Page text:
Single Colonoscopy or Two Series of Faecal Immunochemical Tests 2 Years Apart for Colorectal Cancer Screening (SCREESCO): Preliminary Report of a Randomized Controlled Trial
Screening for colorectal cancer is done by lower gastrointestinal endoscopy or stool-based tests. There is little evidence from randomized trials showing that primary colonoscopy reduces mortality in colorectal cancer. Our aim was to study the effect of screening with a single colonoscopy or two sets of fecal immunochemical tests on mortality and incidence of colorectal cancer.
Between March 1, 2014 and December 31, 2020, 278,280 people were included in the study; 31,140 were assigned to the colonoscopy group, 60,300 to the fecal immunochemical test group and 186,840 to the control group. 10,679 (35 1%) of the 30,400 people who received an invitation for a colonoscopy participated. 33,383 (55.5%) of 60,137 individuals who received a postal fecal immunochemical test participated. In the intent-to-screen analysis, colorectal cancer was detected in 49 (0.16%) of 31,140 people in the colonoscopy group versus 121 (0.20%) of 60,300 people in the fecal immunochemical test group (relative risk [RR] 0 78, 95% CI 0 56–1 09). Advanced adenomas were detected in 637 (2 05%) people in the colonoscopy group and 968 (1 61%) in the faecal immunochemical test group (RR 1 27, 95% CI 1 15–1 41) . Colonoscopy detected more advanced adenomas on the right side than fecal immunochemical tests. There were two perforations and 15 major bleeds in 16,555 colonoscopies. No procedure-related deaths occurred.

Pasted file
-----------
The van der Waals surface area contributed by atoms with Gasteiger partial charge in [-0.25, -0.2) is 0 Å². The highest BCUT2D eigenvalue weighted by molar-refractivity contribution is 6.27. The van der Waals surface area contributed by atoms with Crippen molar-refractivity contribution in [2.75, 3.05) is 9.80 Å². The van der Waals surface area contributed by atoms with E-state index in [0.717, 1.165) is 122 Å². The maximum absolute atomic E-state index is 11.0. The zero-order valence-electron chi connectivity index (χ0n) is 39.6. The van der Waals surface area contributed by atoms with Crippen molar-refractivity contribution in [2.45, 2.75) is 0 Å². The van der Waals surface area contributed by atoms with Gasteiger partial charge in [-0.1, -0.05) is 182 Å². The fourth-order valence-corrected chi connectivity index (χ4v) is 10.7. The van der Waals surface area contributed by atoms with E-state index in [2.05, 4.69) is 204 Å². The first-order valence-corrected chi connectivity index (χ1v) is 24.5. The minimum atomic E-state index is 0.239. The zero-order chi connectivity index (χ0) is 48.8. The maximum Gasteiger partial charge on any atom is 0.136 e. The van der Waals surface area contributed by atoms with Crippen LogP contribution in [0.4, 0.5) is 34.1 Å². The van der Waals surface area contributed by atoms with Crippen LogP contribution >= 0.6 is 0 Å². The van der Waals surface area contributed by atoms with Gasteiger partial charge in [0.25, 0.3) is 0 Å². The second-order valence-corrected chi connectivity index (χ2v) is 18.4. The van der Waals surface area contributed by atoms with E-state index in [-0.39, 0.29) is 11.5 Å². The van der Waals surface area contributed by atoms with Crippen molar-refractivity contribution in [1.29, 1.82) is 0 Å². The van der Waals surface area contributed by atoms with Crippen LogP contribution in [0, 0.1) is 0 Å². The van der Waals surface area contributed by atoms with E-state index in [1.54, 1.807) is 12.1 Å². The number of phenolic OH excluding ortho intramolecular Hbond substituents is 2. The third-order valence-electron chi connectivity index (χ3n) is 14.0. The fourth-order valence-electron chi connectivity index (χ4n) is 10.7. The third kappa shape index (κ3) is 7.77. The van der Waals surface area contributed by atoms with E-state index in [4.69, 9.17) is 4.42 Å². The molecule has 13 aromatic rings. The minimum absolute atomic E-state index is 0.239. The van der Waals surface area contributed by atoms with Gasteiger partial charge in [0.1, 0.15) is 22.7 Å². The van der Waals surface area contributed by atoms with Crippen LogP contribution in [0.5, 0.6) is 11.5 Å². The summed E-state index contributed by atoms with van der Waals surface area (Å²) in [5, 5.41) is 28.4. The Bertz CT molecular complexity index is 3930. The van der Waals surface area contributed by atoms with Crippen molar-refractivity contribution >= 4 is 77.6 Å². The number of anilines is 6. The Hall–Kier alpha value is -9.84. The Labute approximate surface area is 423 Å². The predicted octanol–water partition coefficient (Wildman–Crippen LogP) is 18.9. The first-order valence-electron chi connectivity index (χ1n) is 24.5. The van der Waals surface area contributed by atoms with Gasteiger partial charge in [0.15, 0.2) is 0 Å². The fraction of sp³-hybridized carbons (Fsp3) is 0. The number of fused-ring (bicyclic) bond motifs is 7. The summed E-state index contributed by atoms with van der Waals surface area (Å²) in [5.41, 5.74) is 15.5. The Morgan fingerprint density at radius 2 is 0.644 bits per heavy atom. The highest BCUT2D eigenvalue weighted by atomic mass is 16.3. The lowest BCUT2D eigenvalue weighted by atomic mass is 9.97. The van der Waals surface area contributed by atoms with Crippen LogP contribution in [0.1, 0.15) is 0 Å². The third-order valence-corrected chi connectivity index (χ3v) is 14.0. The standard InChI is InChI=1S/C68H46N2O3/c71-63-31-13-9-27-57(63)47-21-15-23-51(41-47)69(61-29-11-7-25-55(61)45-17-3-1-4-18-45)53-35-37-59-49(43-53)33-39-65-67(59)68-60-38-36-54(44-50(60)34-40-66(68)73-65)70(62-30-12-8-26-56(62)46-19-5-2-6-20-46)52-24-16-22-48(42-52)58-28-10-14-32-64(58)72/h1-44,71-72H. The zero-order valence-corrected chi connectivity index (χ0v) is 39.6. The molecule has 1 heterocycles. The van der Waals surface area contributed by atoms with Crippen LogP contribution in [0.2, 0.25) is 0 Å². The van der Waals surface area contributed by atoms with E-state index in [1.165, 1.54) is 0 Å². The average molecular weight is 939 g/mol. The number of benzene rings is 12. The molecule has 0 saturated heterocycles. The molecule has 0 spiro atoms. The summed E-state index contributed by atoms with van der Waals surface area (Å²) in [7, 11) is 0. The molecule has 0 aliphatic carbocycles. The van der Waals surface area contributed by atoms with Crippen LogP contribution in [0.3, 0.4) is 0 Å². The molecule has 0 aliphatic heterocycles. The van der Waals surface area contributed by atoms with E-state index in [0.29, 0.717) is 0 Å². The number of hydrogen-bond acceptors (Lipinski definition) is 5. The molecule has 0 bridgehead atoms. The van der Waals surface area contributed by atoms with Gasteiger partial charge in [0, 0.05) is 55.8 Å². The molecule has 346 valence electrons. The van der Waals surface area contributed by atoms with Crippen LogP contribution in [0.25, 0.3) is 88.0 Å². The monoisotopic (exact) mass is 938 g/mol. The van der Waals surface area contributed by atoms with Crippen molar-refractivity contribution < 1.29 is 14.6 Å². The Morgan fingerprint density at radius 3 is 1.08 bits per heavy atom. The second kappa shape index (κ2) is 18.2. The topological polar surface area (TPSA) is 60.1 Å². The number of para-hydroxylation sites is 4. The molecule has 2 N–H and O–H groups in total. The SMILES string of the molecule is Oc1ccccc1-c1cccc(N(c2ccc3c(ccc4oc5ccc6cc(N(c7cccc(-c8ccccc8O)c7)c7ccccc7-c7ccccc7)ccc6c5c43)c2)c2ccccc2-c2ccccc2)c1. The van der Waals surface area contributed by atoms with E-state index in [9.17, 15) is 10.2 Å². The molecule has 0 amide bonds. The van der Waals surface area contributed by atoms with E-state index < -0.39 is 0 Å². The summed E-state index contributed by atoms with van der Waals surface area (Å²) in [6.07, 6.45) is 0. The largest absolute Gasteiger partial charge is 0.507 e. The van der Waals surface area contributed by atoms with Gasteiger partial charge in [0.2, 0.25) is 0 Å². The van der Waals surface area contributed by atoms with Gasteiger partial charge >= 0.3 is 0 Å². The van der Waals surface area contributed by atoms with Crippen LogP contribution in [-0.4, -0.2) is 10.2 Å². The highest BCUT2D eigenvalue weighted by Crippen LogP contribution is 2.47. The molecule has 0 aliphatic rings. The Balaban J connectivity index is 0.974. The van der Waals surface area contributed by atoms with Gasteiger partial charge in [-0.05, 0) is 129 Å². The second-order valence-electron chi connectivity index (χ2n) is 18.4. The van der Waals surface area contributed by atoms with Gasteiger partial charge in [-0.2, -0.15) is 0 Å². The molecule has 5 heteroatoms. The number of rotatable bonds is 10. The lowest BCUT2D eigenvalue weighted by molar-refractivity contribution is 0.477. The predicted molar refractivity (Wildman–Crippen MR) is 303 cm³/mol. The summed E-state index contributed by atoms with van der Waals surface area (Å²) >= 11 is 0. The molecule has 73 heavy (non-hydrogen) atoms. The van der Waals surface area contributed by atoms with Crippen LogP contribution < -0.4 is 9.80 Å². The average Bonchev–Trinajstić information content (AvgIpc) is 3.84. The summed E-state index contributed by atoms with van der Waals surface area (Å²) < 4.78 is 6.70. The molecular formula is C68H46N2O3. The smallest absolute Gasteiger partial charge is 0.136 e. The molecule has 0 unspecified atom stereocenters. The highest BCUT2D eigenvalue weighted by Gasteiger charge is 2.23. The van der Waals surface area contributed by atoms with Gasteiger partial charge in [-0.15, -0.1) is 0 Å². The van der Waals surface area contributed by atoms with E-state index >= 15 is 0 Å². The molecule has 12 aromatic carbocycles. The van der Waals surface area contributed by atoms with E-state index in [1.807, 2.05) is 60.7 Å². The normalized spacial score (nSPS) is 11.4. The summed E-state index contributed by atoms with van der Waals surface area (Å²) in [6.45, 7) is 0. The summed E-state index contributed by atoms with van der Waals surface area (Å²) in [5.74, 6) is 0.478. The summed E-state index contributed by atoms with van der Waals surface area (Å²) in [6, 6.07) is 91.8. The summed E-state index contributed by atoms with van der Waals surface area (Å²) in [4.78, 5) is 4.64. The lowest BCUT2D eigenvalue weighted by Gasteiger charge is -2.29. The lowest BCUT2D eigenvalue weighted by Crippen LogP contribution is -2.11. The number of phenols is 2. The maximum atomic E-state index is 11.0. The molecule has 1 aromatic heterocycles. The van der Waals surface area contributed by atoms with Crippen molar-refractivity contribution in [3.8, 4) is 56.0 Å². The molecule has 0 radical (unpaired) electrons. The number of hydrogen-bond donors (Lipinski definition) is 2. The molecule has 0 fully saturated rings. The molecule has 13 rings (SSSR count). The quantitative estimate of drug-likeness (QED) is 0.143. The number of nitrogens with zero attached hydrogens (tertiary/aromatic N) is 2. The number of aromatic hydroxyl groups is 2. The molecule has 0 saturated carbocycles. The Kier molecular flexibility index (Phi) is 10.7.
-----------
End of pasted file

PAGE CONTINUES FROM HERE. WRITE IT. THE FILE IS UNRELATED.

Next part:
The diagnostic yield and low number of adverse events indicate that the design of this trial, both for single colonoscopy and fecal immunochemical test screening, could be transferred to a population-based screening service if a benefit on Disease-specific mortality is subsequently shown.
Swedish Regions, County Council, Regional Cancer Center Mellansverige, Swedish Cancer Society, Aleris Research and Development Fund, Eiken Chemical.